Back in 2011, finding himself at a loose end having finished writing and promoting his epic poem of an autobiography, Life, Keith Richards found himself at a loose end. His response was to float the idea in the press that he might be thinking of retiring. He wasn’t, of course, but given what an outrageous suggestion it seemed - after all, 67 is hardly long in the tooth for somebody who long ago seems to have struck upon the secret to immortality - he was hoping to jolt the rest of The Rolling Stones into action; at this point in time, they hadn’t played together for four years or recorded anything in six.
Anybody who’s read Life will know that it crystallises two particular things about Richards, besides the fact that, if his own recollections are anything to go by, the image of ‘Keef’ in the popular imagination as an indestructible chemical experimenter is not too far wide of the mark. Firstly, his love of music outstrips just about everything else in his life - 'I’d take anything if it helped me stay up long enough to finish this damn song,' he says with his trademark peal of hacking laughter during the 2012 documentary Crossfire Hurricane - and, accordingly, the idea that he might actually just put his feet up and wait for Mick Jagger to call when his ‘retirement’ gambit didn’t immediately pay off seems naive. Accordingly, he hooked up with his old X-Pensive Winos collaborator Steve Jordan and the result, Crosseyed Heart, had been on the cards ever since; the emergence of the Stones from hibernation in late 2012 meant it had been sitting on the shelf until now.
The other of Richards’ defining characteristics that Life underscored through with is that he is, very evidently, a blues man to the bone. All of the Stones were, in fact, back in the day - save perhaps for Charlie Watts - and as much as Bridges to Babylon and A Bigger Bang hint that some in the band might have become more preoccupied with straight-down-the-line rock and roll as the years have gone by, that presumably is not Richards’ influence. Crosseyed Heart is a ragged set of no-nonsense blues tracks that his him touching upon most - if not all - of his major influences from the genre.
The title track, opening proceedings and clocking in at under two minutes, sets the tone; just an acoustic guitar and Richards’ rugged, but remarkably robust vocals, which rather than wither under the pressure of a never-ending stream of Marlboro Reds have instead taken on the same romantically well-weathered quality as you might attribute to a well-thumbed paperback. There’s a fair bit of flexibility to them as well, and it’s just as well; Richards needs to be able to adapt them to the electric thrust of full-band driving blues (‘Heartstopper’, ‘Trouble’, and the stormy ‘Blues in the Morning’) and the more delicate likes of ‘Robbed Blind’ and ‘Amnesia’. It’s on these latter tracks that Richards really shines; lyrically, they reference subjects that nobody’s better qualified to sing about - drug busts and near-death experiences, with the latter inspired by his fall from a palm tree in Fiji in 2006 - and yet, it’s the richness of the character in his vocals that tell the story, not the words themselves.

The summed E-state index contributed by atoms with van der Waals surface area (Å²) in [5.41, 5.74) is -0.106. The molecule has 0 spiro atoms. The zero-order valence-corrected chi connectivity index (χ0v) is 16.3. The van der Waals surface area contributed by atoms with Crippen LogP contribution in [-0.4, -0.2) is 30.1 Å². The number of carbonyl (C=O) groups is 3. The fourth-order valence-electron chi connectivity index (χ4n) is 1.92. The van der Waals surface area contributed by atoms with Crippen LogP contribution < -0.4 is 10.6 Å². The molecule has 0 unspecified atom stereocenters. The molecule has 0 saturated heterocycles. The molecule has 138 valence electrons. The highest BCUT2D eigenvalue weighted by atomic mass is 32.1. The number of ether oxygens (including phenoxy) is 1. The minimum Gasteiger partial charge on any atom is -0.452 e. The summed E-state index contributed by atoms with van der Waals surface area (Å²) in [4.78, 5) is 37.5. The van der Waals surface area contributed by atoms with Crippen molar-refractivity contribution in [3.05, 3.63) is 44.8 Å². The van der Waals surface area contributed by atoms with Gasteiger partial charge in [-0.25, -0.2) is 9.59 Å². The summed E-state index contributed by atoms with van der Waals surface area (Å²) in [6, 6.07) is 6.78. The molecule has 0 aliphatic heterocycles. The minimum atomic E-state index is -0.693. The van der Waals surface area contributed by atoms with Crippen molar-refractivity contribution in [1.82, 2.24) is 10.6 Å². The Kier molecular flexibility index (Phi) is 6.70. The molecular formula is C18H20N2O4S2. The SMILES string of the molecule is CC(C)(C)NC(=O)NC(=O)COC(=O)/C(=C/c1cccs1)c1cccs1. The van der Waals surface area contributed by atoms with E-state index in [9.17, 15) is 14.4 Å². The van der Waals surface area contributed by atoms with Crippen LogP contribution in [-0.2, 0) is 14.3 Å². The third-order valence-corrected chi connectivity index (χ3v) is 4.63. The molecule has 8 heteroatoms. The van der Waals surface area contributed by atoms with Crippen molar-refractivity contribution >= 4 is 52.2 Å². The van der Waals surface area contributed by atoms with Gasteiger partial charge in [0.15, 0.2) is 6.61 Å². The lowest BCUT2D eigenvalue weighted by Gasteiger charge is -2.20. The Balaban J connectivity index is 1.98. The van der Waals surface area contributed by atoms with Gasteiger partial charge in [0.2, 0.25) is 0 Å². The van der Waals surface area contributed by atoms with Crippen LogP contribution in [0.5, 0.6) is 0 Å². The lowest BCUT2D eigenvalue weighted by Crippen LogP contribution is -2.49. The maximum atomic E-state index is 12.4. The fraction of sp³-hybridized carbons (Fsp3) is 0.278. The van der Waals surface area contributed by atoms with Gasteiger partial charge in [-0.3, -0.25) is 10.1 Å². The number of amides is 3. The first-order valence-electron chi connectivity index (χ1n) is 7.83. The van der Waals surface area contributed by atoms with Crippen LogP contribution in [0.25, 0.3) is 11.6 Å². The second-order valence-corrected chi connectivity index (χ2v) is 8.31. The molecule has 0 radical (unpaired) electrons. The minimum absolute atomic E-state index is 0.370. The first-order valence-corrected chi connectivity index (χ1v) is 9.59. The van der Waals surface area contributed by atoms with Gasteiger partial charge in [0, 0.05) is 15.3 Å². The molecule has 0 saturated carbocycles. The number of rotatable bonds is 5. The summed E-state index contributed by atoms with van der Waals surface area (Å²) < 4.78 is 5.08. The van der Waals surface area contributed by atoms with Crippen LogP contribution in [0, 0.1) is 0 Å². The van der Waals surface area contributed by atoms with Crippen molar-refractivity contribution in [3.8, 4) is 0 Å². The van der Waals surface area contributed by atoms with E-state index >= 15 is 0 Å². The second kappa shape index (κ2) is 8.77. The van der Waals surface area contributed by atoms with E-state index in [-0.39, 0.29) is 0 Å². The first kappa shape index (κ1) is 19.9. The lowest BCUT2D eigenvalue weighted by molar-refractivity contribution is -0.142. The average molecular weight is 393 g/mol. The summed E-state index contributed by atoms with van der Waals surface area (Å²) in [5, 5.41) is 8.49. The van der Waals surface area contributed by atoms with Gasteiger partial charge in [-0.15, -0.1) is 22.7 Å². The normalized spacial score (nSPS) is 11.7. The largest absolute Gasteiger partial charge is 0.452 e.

Crosseyed Heart is a sprawling affair at 15 tracks - the result, you suspect, of Richards having too much fun in the studio to keep things any pithier - and whilst it occasionally sounds pedestrian - ‘Something for Nothing’ and ‘Suspicious’ both fail to really take off - this is a record with no shortage of genuine depth. Richards is a masterful guitarist but by no means a showman - the clever intricacies of his playing on this album only truly make themselves known with repeat listens - and for one of the smartest juxtapositions of vocals on a duet for many a year, you’ll do well to top the setting of his rough-and-ready tones against a typically honeyed turn from Norah Jones on ‘Illusion’. It’s with no shortage of interest that the public will look forward to another Stones record, should it materialise as Richards has suggested, at some point next year, if only to see whether or not one of the all-time great songwriting partnerships remains creatively fruitful; if the answer’s no, Crosseyed Heart will serve as proof that it ain’t Keef who’s over the hill.
7Joe Goggins's Score